The essence of a happy life is found in the quality of our relationships!
Tuesday, May 24, 2011
How to Set Boundaries And Curfews for Teenagers
Making the transition from childhood to adolescence can be difficult for both parents and kids. At this time, the parent-child relationship changes. Teenagers seek greater independence, which is a natural and normal part of development.
Parents often struggle to find a balance between giving their child greater freedom and setting necessary boundaries. Although it can be a challenge, parents need to let go and help their teen make good, responsible decisions. Since teenagers are changing rapidly, it is normal for parents to feel a lack of control and for family conflict to increase.
Clear communication and understanding boundaries, such as curfews, can help to ease some of this discord.
Create boundaries and rules in conjunction with your teenager. Set rules and discuss them with your teenager. Make sure that he understands the reasoning behind these rules and you come to an agreement that works for everyone. Teenagers respond well to parents who have high expectations, but also grant them a certain amount of autonomy.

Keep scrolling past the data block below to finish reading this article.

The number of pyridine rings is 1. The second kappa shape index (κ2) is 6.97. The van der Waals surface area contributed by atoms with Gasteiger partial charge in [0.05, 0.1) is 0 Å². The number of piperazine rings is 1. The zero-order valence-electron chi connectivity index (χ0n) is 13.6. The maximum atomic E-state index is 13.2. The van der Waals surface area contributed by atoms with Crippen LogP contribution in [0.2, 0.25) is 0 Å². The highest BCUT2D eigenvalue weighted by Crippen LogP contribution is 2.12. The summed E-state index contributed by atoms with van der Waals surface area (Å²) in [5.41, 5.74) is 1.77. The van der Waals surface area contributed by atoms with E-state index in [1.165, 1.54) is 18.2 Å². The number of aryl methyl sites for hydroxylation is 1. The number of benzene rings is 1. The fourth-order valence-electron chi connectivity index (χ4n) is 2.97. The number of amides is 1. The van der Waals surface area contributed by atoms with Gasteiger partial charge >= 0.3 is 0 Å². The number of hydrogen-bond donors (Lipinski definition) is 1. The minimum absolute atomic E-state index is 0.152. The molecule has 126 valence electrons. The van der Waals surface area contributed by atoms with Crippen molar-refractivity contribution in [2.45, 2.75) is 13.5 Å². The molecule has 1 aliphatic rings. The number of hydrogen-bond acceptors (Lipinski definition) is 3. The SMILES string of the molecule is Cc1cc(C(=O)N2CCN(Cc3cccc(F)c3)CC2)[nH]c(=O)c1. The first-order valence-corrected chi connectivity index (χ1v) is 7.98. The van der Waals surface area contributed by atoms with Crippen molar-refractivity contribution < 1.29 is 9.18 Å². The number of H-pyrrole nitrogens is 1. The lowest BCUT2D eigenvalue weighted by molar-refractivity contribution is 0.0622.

Be straightforward. Avoid being sneaky or manipulative. Manipulation will make your child question whether he can trust you, and he may avoid discussing important topics with you. It will also increase arguments.
Set curfews together. Setting curfews is an important way to keep your family culture intact and create boundaries for your teenager. Allow him to have a say; this will increase his feelings of independence and effectiveness and create greater respect for the new rule. Create a curfew time that is age-appropriate, but don't be afraid to compromise if necessary. Discuss consequences of breaking this rule. It is important that your teen feels that the consequences are fair and make sense.
Remind your teen of the curfew you have agreed upon before he goes out for the evening. This will help to reinforce the agreed-upon rule. You can do this by posting a reminder on the family calendar and offering a gentle verbal reminder.
Enforce consequences for broken rules, but avoid dogmatism. Allow a buffer of a few minutes, particularly if your teen is driving. This will let him be late without speeding. Discuss the reasons that he is late and allow him to explain his tardiness. Remember that everyone faces issues such as traffic jams and flat tires at times. If he continues to break the rule, remind him of the consequences and enforce them.